FAC News Clips - February 23, 2018 -

FAC News Clips – February 23, 2018


Customary Use



Senate bill opening beaches to 'customary use' struggles through another committee

TALLAHASSEE — Despite opposition from local governments and environmentalists, a Senate bill that attempts to thwart local ordinances providing for broad public access to beaches as a legal "customary use" passed a second committee stop. FL SB804 (18R) addresses ordinances in Walton and St. Johns counties that were passed in response to property owners putting up barriers to beach access. A federal court in November sided with Walton County in a challenge filed by property owners. State Sen. Kathleen Passidomo (R-Naples), the bill sponsor, said state and local governments should not determine legal customary use of beaches above the mean high water line not owned by the state.


Drug Abuse


News Service of Florida

Rader seeks $25 million more in Senate for fighting opioid epidemic

Two Democratic senators are pushing to increase by $25 million the amount of funding the Senate has committed to addressing the state’s opioid problems in the upcoming year. Sen. Kevin Rader praised Senate leaders for proposing to spend $100 million on mental-health services and school-safety programs in the wake of the Marjory Stoneman Douglas High School shooting last week that left 17 people dead. But he said they also need to put more money into a plan to curb the opioid epidemic.





Bob Gualtieri vexed over immigration misinformation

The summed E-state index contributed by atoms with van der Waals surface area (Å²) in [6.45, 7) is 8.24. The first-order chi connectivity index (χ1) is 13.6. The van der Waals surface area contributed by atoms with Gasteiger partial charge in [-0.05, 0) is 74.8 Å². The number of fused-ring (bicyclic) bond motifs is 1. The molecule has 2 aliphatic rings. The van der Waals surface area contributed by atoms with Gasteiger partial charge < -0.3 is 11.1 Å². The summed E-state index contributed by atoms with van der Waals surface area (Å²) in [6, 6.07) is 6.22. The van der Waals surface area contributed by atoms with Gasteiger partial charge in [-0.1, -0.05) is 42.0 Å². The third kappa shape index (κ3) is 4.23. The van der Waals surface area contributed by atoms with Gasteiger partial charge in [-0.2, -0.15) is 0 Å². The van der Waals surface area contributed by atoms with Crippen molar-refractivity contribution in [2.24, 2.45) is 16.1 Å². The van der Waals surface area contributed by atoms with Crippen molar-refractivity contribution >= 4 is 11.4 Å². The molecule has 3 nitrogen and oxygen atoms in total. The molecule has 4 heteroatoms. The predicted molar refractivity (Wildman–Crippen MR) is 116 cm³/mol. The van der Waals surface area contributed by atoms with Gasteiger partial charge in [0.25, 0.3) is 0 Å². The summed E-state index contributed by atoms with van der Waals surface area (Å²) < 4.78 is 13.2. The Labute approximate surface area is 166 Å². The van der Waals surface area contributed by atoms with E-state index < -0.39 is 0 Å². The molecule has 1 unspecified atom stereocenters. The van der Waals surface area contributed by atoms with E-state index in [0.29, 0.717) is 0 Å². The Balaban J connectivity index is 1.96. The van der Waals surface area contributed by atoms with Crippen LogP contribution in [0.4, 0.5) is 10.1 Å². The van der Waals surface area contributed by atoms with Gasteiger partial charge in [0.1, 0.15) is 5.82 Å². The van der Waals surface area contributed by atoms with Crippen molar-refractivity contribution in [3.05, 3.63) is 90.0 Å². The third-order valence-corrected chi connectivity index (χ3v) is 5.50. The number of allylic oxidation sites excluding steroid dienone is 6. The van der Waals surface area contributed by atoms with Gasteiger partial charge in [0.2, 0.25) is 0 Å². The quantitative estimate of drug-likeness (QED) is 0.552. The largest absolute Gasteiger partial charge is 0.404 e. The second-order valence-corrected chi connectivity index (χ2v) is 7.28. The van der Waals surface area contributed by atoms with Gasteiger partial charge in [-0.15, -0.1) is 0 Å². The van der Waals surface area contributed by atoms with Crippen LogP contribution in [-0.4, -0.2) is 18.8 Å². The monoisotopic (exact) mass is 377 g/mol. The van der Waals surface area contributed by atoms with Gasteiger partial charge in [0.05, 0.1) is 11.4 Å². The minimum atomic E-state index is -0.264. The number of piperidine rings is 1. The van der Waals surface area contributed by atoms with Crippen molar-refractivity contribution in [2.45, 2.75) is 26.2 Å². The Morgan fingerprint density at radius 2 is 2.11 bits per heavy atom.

A community forum to discuss the recent agreement between 17 Florida Sheriffs and U.S. Immigration and Customs Enforcement (ICE) is scheduled to take place Thursday night in St. Petersburg. That agreement allows local authorities to hold undocumented immigrants beyond the time they normally would have to be released based on state or local cases. It was announced at a press conference at the Pinellas County Sheriff’s Office in Largo last month, and came about after courts objected to sheriffs making their own decisions based on a civil detainer request. Under the new arrangement, the migrants are booked under federal auspices.





Tax Cut Package Faces Pushback, Moves Forward

A tax cut package moving through the House is facing pushback from animal rights activists, educators and working people. But the proposal does include more tax free holidays and a break for nursing homes adding generators. One of the most controversial pieces in the measure is a provision that would preempt local ordinances banning the sale of any item that is subject to sales tax. Bill sponsor, Rep. Paul Renner (R-Palm Coast), says in recent years local governments have established a wide range of bans.


Times / Herald

House advances pre-emption measure that would prevent ban on sale of taxed items

Cities and counties would not be able to bar the sale of any item if there is a tax involved in the purchase, under an amendment that is now headed to the House floor as part of a wide-ranging tax package. The pre-emption measure, which passed the House Appropriations Committee Thursday afternoon, would limit local governments’ abilities to ban the sale “or offering for sale” of any items if they have a state sales tax attached. The measure preserves exceptions already permitted in law, such as a statute that allows counties to ban alcohol sales on Sundays.


News Service of Florida

Local governments wary of House tax package